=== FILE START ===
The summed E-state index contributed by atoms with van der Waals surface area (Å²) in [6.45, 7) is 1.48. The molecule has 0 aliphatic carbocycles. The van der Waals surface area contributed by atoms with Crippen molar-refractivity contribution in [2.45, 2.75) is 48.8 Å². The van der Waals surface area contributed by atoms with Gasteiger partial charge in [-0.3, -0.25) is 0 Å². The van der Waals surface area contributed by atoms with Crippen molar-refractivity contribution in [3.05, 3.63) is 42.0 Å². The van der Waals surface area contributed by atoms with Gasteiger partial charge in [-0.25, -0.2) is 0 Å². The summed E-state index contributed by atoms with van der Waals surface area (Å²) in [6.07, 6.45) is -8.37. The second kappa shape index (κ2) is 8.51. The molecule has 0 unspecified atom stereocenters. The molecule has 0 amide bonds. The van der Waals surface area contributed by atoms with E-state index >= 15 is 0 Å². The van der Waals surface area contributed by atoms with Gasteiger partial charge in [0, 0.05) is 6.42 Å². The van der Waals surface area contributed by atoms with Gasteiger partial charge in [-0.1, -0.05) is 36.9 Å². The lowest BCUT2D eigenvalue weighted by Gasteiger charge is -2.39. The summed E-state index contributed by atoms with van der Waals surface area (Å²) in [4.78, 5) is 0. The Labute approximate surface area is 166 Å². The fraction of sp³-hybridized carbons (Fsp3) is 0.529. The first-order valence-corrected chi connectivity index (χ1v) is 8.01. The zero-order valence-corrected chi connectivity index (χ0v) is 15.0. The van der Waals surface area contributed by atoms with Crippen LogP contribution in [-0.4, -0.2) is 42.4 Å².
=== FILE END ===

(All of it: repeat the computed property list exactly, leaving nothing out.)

The summed E-state index contributed by atoms with van der Waals surface area (Å²) in [6.45, 7) is 1.48. The molecule has 0 aliphatic carbocycles. The van der Waals surface area contributed by atoms with Crippen molar-refractivity contribution in [2.45, 2.75) is 48.8 Å². The van der Waals surface area contributed by atoms with Gasteiger partial charge in [-0.3, -0.25) is 0 Å². The van der Waals surface area contributed by atoms with Crippen molar-refractivity contribution in [3.05, 3.63) is 42.0 Å². The van der Waals surface area contributed by atoms with Gasteiger partial charge in [-0.25, -0.2) is 0 Å². The summed E-state index contributed by atoms with van der Waals surface area (Å²) in [6.07, 6.45) is -8.37. The second kappa shape index (κ2) is 8.51. The molecule has 0 unspecified atom stereocenters. The molecule has 0 amide bonds. The van der Waals surface area contributed by atoms with E-state index >= 15 is 0 Å². The van der Waals surface area contributed by atoms with Gasteiger partial charge in [0, 0.05) is 6.42 Å². The van der Waals surface area contributed by atoms with Gasteiger partial charge in [-0.1, -0.05) is 36.9 Å². The lowest BCUT2D eigenvalue weighted by Gasteiger charge is -2.39. The summed E-state index contributed by atoms with van der Waals surface area (Å²) in [4.78, 5) is 0. The Labute approximate surface area is 166 Å². The fraction of sp³-hybridized carbons (Fsp3) is 0.529. The first-order valence-corrected chi connectivity index (χ1v) is 8.01. The zero-order valence-corrected chi connectivity index (χ0v) is 15.0. The van der Waals surface area contributed by atoms with Crippen LogP contribution in [-0.4, -0.2) is 42.4 Å².